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Mark Hofstadter, a scientist with the Jet Propulsion Laboratory at Pasadena, Calif., uses a model of Earth to represent the planet’s orbit Thursday at Lakenheath Middle School at RAF Feltwell, England. He is a representative for a radio telescope program used by schools.
Mark Hofstadter, a scientist with the Jet Propulsion Laboratory at Pasadena, Calif., uses a model of Earth to represent the planet’s orbit Thursday at Lakenheath Middle School at RAF Feltwell, England. He is a representative for a radio telescope program used by schools. (Ron Jensen / S&S)
Mark Hofstadter, a scientist with the Jet Propulsion Laboratory at Pasadena, Calif., uses a model of Earth to represent the planet’s orbit Thursday at Lakenheath Middle School at RAF Feltwell, England. He is a representative for a radio telescope program used by schools.
Mark Hofstadter, a scientist with the Jet Propulsion Laboratory at Pasadena, Calif., uses a model of Earth to represent the planet’s orbit Thursday at Lakenheath Middle School at RAF Feltwell, England. He is a representative for a radio telescope program used by schools. (Ron Jensen / S&S)
Pupils at Lakenheath Middle School pass around a beach ball Thursday to represent the long orbit of the planet Uranus around the sun.
Pupils at Lakenheath Middle School pass around a beach ball Thursday to represent the long orbit of the planet Uranus around the sun. (Ron Jensen / S&S)
Mark Hofstadter talks to pupils about the solar system during his visit to Lakenheath Middle School.
Mark Hofstadter talks to pupils about the solar system during his visit to Lakenheath Middle School. (Ron Jensen / S&S)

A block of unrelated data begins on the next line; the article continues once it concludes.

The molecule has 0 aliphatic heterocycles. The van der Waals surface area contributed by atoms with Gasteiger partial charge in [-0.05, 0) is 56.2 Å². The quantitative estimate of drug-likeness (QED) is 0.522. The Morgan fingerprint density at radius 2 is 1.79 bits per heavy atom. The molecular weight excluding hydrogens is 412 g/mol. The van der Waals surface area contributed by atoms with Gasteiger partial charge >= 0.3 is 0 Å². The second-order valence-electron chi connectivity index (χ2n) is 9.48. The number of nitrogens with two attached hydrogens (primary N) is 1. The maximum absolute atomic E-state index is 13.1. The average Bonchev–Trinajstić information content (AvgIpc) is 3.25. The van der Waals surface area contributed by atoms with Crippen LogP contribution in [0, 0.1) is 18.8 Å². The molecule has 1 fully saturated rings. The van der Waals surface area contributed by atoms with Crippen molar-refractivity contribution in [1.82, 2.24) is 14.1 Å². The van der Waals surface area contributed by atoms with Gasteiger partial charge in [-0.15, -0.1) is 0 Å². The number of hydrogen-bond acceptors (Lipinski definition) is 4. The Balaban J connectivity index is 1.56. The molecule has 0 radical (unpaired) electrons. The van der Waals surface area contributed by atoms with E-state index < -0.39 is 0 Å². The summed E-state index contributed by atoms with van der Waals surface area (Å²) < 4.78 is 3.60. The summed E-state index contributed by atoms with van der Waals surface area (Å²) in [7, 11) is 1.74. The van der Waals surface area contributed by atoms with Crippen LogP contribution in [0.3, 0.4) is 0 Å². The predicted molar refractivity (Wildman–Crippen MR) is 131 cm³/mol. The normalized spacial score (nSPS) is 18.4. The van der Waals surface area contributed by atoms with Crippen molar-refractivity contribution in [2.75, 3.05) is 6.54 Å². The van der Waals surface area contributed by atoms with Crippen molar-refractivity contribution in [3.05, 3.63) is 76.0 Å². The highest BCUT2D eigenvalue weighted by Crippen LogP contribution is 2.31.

RAF FELTWELL, England — The largest classroom tool at Lakenheath Middle School is nine stories high, weighs 850,000 pounds and has a 100-foot dish.

It’s a radio telescope located at the Goldstone Deep Space Communications Complex in California’s Mojave Desert.

If pupils in Ron Bashant’s eighth-grade science class want it to point at a specific location deep in space — a planet’s moon, for example, or a quasar — operators in California will oblige.

“We control it,” said Bashant. “We send [the operators] the instructions. They key it in.”

Department of Defense Dependents Schools classes in Europe are beginning their second year as part of the Goldstone Apple Valley Radio Telescope program, known as GAVRT.

Faye Batey, the GAVRT liaison for DODDS Europe, said, “The data is actually being used by scientists. It’s not a simulation. It’s the real thing.”

The program began several years ago when a radio telescope that had been in operation for years was about to be mothballed.

“Someone had the great idea, ‘Why not let students use it,’” said Mark Hofstadter, a planetary scientist at the Jet Propulsion Laboratory in Pasadena, Calif., who visited Feltwell pupils on Thursday.

Since then, pupils around the world have been able to reserve time with the telescope and collect any data they wish. Bashant said his pupils last year used four hours of time to gather information on temperatures of various planets.

His pupils have yet to take part in the program this year.

Hofstadter, who is deputy manager of the JPL’s planetary science and life detection section, is the lab’s GAVRT representative. While attending a conference at nearby Cambridge University, he offered to talk to pupils, presenting them with a quick summary of the solar system.

“Through GAVRT, students like you have an opportunity to make measurements that scientists like me can use,” he told them Thursday morning.

In an interview with Stars and Stripes, he said it is too soon to determine if the data collected through GAVRT have value.

“The students are collecting so much data that we scientists can’t keep up with it,” he said. “We certainly know we’ve gotten interesting data from the kids, but we haven’t figured it out yet.”

The goal, however, he said, is to get the kids excited about the research.

“The science,” he said, “is icing on the cake.”

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